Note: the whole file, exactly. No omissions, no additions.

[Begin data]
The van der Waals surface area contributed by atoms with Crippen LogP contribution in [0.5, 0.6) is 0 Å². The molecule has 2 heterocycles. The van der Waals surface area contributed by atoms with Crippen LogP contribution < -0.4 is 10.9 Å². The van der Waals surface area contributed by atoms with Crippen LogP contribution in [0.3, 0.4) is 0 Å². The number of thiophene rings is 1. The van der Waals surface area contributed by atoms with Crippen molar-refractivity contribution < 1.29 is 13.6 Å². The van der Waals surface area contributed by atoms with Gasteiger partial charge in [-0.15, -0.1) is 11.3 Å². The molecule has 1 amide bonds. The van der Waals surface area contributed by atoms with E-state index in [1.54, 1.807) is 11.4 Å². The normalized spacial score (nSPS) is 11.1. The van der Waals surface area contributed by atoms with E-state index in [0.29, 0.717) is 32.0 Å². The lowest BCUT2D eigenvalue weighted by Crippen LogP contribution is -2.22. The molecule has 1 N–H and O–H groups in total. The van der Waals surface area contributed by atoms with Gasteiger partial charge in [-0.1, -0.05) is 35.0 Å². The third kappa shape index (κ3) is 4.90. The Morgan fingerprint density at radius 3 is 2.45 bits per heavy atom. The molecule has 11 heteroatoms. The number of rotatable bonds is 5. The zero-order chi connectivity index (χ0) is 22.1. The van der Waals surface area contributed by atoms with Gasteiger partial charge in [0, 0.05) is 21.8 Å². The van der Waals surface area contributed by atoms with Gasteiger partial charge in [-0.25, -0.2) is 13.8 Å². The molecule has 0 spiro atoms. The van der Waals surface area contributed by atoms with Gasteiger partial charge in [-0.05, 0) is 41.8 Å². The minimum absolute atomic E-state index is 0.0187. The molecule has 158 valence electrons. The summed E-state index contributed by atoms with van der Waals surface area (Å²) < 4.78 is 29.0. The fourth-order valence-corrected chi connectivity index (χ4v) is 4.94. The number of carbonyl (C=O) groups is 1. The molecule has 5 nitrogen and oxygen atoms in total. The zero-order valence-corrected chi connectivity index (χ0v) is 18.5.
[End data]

The van der Waals surface area contributed by atoms with Crippen LogP contribution in [0.5, 0.6) is 0 Å². The molecule has 2 heterocycles. The van der Waals surface area contributed by atoms with Crippen LogP contribution < -0.4 is 10.9 Å². The van der Waals surface area contributed by atoms with Crippen LogP contribution in [0.3, 0.4) is 0 Å². The number of thiophene rings is 1. The van der Waals surface area contributed by atoms with Crippen molar-refractivity contribution < 1.29 is 13.6 Å². The van der Waals surface area contributed by atoms with Gasteiger partial charge in [-0.15, -0.1) is 11.3 Å². The molecule has 1 amide bonds. The van der Waals surface area contributed by atoms with E-state index in [1.54, 1.807) is 11.4 Å². The normalized spacial score (nSPS) is 11.1. The van der Waals surface area contributed by atoms with E-state index in [0.29, 0.717) is 32.0 Å². The lowest BCUT2D eigenvalue weighted by Crippen LogP contribution is -2.22. The molecule has 1 N–H and O–H groups in total. The van der Waals surface area contributed by atoms with Gasteiger partial charge in [-0.1, -0.05) is 35.0 Å². The third kappa shape index (κ3) is 4.90. The Morgan fingerprint density at radius 3 is 2.45 bits per heavy atom. The molecule has 11 heteroatoms. The number of rotatable bonds is 5. The zero-order chi connectivity index (χ0) is 22.1. The van der Waals surface area contributed by atoms with Gasteiger partial charge in [0, 0.05) is 21.8 Å². The van der Waals surface area contributed by atoms with Gasteiger partial charge in [-0.25, -0.2) is 13.8 Å². The molecule has 0 spiro atoms. The van der Waals surface area contributed by atoms with Gasteiger partial charge in [-0.05, 0) is 41.8 Å². The minimum absolute atomic E-state index is 0.0187. The molecule has 158 valence electrons. The summed E-state index contributed by atoms with van der Waals surface area (Å²) < 4.78 is 29.0. The fourth-order valence-corrected chi connectivity index (χ4v) is 4.94. The number of carbonyl (C=O) groups is 1. The molecule has 5 nitrogen and oxygen atoms in total. The zero-order valence-corrected chi connectivity index (χ0v) is 18.5.